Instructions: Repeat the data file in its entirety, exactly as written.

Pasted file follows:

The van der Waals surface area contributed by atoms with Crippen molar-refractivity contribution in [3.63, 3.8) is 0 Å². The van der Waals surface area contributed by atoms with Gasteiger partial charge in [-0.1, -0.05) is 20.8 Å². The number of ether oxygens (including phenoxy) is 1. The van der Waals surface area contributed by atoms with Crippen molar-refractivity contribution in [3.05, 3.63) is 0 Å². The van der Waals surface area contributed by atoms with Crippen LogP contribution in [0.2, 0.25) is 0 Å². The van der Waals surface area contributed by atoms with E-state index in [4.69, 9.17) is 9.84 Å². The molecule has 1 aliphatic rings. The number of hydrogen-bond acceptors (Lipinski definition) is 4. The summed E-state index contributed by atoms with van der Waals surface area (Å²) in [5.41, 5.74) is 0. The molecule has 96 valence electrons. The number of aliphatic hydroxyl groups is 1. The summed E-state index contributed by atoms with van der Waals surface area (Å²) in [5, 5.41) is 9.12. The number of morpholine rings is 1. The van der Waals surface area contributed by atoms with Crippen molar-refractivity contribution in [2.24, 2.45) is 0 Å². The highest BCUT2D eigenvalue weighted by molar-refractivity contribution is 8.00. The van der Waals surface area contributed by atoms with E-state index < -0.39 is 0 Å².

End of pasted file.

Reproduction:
The van der Waals surface area contributed by atoms with Crippen molar-refractivity contribution in [3.63, 3.8) is 0 Å². The van der Waals surface area contributed by atoms with Gasteiger partial charge in [-0.1, -0.05) is 20.8 Å². The number of ether oxygens (including phenoxy) is 1. The van der Waals surface area contributed by atoms with Crippen molar-refractivity contribution in [3.05, 3.63) is 0 Å². The van der Waals surface area contributed by atoms with Crippen LogP contribution in [0.2, 0.25) is 0 Å². The van der Waals surface area contributed by atoms with E-state index in [4.69, 9.17) is 9.84 Å². The molecule has 1 aliphatic rings. The number of hydrogen-bond acceptors (Lipinski definition) is 4. The summed E-state index contributed by atoms with van der Waals surface area (Å²) in [5.41, 5.74) is 0. The molecule has 96 valence electrons. The number of aliphatic hydroxyl groups is 1. The summed E-state index contributed by atoms with van der Waals surface area (Å²) in [5, 5.41) is 9.12. The number of morpholine rings is 1. The van der Waals surface area contributed by atoms with Crippen molar-refractivity contribution in [2.24, 2.45) is 0 Å². The highest BCUT2D eigenvalue weighted by molar-refractivity contribution is 8.00. The van der Waals surface area contributed by atoms with E-state index < -0.39 is 0 Å².